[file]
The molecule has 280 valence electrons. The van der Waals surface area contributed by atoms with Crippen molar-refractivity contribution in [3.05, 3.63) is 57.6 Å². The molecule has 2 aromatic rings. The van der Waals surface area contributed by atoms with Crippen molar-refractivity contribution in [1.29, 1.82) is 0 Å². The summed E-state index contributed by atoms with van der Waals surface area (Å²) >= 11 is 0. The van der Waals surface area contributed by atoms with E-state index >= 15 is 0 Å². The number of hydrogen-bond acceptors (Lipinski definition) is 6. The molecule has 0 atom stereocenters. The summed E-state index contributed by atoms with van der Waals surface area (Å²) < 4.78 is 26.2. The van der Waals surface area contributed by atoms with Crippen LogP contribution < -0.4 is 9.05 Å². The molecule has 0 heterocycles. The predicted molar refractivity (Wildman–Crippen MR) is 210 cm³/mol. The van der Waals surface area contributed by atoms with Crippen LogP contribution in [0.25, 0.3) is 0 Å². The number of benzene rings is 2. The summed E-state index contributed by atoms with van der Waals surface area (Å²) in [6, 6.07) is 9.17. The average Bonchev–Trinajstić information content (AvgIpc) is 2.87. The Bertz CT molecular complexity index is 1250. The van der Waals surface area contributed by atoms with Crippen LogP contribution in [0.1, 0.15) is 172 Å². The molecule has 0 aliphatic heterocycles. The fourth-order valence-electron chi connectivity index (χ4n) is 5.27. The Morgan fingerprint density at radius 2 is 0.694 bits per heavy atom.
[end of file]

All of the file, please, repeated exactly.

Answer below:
The molecule has 280 valence electrons. The van der Waals surface area contributed by atoms with Crippen molar-refractivity contribution in [3.05, 3.63) is 57.6 Å². The molecule has 2 aromatic rings. The van der Waals surface area contributed by atoms with Crippen molar-refractivity contribution in [1.29, 1.82) is 0 Å². The summed E-state index contributed by atoms with van der Waals surface area (Å²) >= 11 is 0. The van der Waals surface area contributed by atoms with E-state index >= 15 is 0 Å². The number of hydrogen-bond acceptors (Lipinski definition) is 6. The molecule has 0 atom stereocenters. The summed E-state index contributed by atoms with van der Waals surface area (Å²) < 4.78 is 26.2. The van der Waals surface area contributed by atoms with Crippen LogP contribution < -0.4 is 9.05 Å². The molecule has 0 heterocycles. The predicted molar refractivity (Wildman–Crippen MR) is 210 cm³/mol. The van der Waals surface area contributed by atoms with Crippen LogP contribution in [0.25, 0.3) is 0 Å². The number of benzene rings is 2. The summed E-state index contributed by atoms with van der Waals surface area (Å²) in [6, 6.07) is 9.17. The average Bonchev–Trinajstić information content (AvgIpc) is 2.87. The Bertz CT molecular complexity index is 1250. The van der Waals surface area contributed by atoms with Crippen LogP contribution in [0.1, 0.15) is 172 Å². The molecule has 0 aliphatic heterocycles. The fourth-order valence-electron chi connectivity index (χ4n) is 5.27. The Morgan fingerprint density at radius 2 is 0.694 bits per heavy atom.